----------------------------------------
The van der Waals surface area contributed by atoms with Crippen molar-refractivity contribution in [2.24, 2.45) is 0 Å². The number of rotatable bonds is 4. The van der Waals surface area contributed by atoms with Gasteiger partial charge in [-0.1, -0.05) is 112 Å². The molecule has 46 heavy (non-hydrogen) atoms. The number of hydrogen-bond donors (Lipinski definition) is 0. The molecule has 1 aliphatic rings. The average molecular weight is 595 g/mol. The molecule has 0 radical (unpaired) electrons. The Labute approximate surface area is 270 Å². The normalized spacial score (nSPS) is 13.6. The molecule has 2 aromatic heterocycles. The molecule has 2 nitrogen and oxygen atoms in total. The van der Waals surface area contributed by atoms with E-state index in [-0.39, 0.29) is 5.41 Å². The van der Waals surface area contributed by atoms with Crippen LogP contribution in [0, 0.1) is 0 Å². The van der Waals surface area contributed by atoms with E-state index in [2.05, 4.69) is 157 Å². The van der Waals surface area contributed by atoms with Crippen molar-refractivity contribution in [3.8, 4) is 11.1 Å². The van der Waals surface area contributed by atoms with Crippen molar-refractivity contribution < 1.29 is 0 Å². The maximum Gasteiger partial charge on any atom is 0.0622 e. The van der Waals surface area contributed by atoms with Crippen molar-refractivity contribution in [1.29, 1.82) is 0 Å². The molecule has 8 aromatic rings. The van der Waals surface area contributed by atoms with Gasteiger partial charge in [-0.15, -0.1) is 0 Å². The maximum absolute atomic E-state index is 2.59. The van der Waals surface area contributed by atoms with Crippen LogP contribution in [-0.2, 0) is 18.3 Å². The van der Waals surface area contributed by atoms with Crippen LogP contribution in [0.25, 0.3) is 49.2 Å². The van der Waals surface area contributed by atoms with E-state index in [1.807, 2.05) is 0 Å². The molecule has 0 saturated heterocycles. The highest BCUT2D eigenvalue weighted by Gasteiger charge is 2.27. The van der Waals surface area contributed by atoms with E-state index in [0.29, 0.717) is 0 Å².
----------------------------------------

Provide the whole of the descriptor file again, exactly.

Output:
The van der Waals surface area contributed by atoms with Crippen molar-refractivity contribution in [2.24, 2.45) is 0 Å². The number of rotatable bonds is 4. The van der Waals surface area contributed by atoms with Gasteiger partial charge in [-0.1, -0.05) is 112 Å². The molecule has 46 heavy (non-hydrogen) atoms. The number of hydrogen-bond donors (Lipinski definition) is 0. The molecule has 1 aliphatic rings. The average molecular weight is 595 g/mol. The molecule has 0 radical (unpaired) electrons. The Labute approximate surface area is 270 Å². The normalized spacial score (nSPS) is 13.6. The molecule has 2 aromatic heterocycles. The molecule has 2 nitrogen and oxygen atoms in total. The van der Waals surface area contributed by atoms with E-state index in [-0.39, 0.29) is 5.41 Å². The van der Waals surface area contributed by atoms with Crippen LogP contribution in [0, 0.1) is 0 Å². The van der Waals surface area contributed by atoms with E-state index in [2.05, 4.69) is 157 Å². The van der Waals surface area contributed by atoms with Crippen molar-refractivity contribution in [3.8, 4) is 11.1 Å². The van der Waals surface area contributed by atoms with Crippen molar-refractivity contribution < 1.29 is 0 Å². The maximum Gasteiger partial charge on any atom is 0.0622 e. The van der Waals surface area contributed by atoms with Crippen molar-refractivity contribution in [1.29, 1.82) is 0 Å². The molecule has 8 aromatic rings. The van der Waals surface area contributed by atoms with Gasteiger partial charge in [-0.15, -0.1) is 0 Å². The maximum absolute atomic E-state index is 2.59. The van der Waals surface area contributed by atoms with Crippen LogP contribution in [-0.2, 0) is 18.3 Å². The van der Waals surface area contributed by atoms with Crippen LogP contribution in [0.25, 0.3) is 49.2 Å². The van der Waals surface area contributed by atoms with E-state index in [1.807, 2.05) is 0 Å². The molecule has 0 saturated heterocycles. The highest BCUT2D eigenvalue weighted by Gasteiger charge is 2.27. The van der Waals surface area contributed by atoms with E-state index in [0.29, 0.717) is 0 Å².